More than just a direct translation, the book was a labor of love for the pair of translators. Feerick and Brintlinger sought to breathe new life into this crucial work of Russian émigré literature and ensure that the book’s utility and cultural significance weren’t lost along the way.
“We wanted this to be as true as possible to the authors, and also open out their audience,” Brintlinger said. “But we still wanted it to be something that people can actually bring into their kitchens.”
The team’s biggest challenge was translating the text’s humor for a present-day, English-speaking audience. One way that Brintlinger and Feerick showcased the book’s layers was through the use of humorous footnotes that pepper the book’s pages.
“One of the difficulties about Russian literature is that it is highly intertextual,” Brintlinger explained. “And especially any kind of Soviet-era émigré literature, there’s so much humor and irony built into it. You miss it if you don’t have the background.”
Adds Feerick: “Some of the trickier puns were in the chapter titles, but the challenge was the best part of the process for me. For example, we had to come up with a short English phrase that captures the multiplicity of meanings Vail and Genis managed to pack into a couple of words.”
A new generation of hungry fans
So far, the response to the book has been overwhelmingly positive. One of the book’s original authors, Alexander Genis, is a big fan himself. According to Brintlinger, the author and his friends have been buying up copies of the book to show to their English-speaking neighbors.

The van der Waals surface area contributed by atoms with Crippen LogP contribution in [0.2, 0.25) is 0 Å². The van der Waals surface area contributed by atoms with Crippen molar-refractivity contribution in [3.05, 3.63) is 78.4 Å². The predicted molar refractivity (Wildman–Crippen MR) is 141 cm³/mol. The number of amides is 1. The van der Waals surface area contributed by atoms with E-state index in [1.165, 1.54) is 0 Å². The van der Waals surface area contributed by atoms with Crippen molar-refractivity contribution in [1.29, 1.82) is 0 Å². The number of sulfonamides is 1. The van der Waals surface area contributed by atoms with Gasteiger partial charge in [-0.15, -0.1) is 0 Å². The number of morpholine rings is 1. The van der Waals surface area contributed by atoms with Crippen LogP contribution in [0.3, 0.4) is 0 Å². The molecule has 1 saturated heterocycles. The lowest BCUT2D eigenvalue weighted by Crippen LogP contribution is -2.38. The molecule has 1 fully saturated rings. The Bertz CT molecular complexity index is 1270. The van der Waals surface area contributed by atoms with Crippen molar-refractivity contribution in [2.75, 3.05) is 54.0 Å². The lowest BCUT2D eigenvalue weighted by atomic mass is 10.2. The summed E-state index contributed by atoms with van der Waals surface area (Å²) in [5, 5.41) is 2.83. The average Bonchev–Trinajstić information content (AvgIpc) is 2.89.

Pyotr Vail and Alexander Genis first released Russian Cuisine in Exile as a series of essays in the mid-1980s.
Brintlinger also hopes the book helps younger generations feel more connected to their family’s history. “In the department, we see a lot of students who want to have access to that culture that their parents and grandparents know well,” Brintlinger said. “There’s such a large Russian diaspora in the United States, and their children maybe only know a little bit about Russian culture.”
After completing the book, Feerick was able to apply to graduate schools with one publication already under his belt. Not only did this make him a more attractive candidate, it also prepared him for the rigorous work of graduate school.
“Forging such an intimate relationship with a great text really helped me engage with materials on a deeper level,” Feerick explained. “I also owe a lot to our program at Ohio State. The variety of courses in language, linguistics, history, culture and literature afforded me a broad base of knowledge from which I can pursue my more specific goals in graduate school.”
Brintlinger is also grateful for Feerick’s partnership and reiterated that the environment of the Department of Slavic and East European Languages and Cultures is what made it all possible. “I probably would not have done this work without Tom,” she said. “To have these courses, where we really get to see and know the students and encourage them, that to me is such a win-win.”